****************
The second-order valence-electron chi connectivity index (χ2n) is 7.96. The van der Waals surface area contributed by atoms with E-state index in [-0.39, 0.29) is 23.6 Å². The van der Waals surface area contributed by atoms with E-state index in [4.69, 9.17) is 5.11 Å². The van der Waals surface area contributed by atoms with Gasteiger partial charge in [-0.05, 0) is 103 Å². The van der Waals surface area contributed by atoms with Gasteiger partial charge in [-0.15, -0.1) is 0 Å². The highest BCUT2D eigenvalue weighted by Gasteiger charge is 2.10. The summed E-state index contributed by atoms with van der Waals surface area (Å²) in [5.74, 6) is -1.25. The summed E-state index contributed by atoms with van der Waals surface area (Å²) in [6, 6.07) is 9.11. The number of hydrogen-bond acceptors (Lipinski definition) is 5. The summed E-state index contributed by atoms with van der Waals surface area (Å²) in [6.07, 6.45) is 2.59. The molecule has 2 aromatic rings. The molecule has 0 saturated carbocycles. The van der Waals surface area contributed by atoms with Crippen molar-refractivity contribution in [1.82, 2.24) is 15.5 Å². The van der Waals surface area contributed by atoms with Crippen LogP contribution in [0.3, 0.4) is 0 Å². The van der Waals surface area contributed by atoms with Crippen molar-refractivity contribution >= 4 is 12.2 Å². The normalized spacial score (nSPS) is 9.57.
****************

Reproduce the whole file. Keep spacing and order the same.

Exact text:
The second-order valence-electron chi connectivity index (χ2n) is 7.96. The van der Waals surface area contributed by atoms with E-state index in [-0.39, 0.29) is 23.6 Å². The van der Waals surface area contributed by atoms with E-state index in [4.69, 9.17) is 5.11 Å². The van der Waals surface area contributed by atoms with Gasteiger partial charge in [-0.05, 0) is 103 Å². The van der Waals surface area contributed by atoms with Gasteiger partial charge in [-0.15, -0.1) is 0 Å². The highest BCUT2D eigenvalue weighted by Gasteiger charge is 2.10. The summed E-state index contributed by atoms with van der Waals surface area (Å²) in [5.74, 6) is -1.25. The summed E-state index contributed by atoms with van der Waals surface area (Å²) in [6, 6.07) is 9.11. The number of hydrogen-bond acceptors (Lipinski definition) is 5. The summed E-state index contributed by atoms with van der Waals surface area (Å²) in [6.07, 6.45) is 2.59. The molecule has 2 aromatic rings. The molecule has 0 saturated carbocycles. The van der Waals surface area contributed by atoms with Crippen molar-refractivity contribution in [1.82, 2.24) is 15.5 Å². The van der Waals surface area contributed by atoms with Crippen LogP contribution in [0.3, 0.4) is 0 Å². The van der Waals surface area contributed by atoms with Crippen molar-refractivity contribution >= 4 is 12.2 Å². The normalized spacial score (nSPS) is 9.57.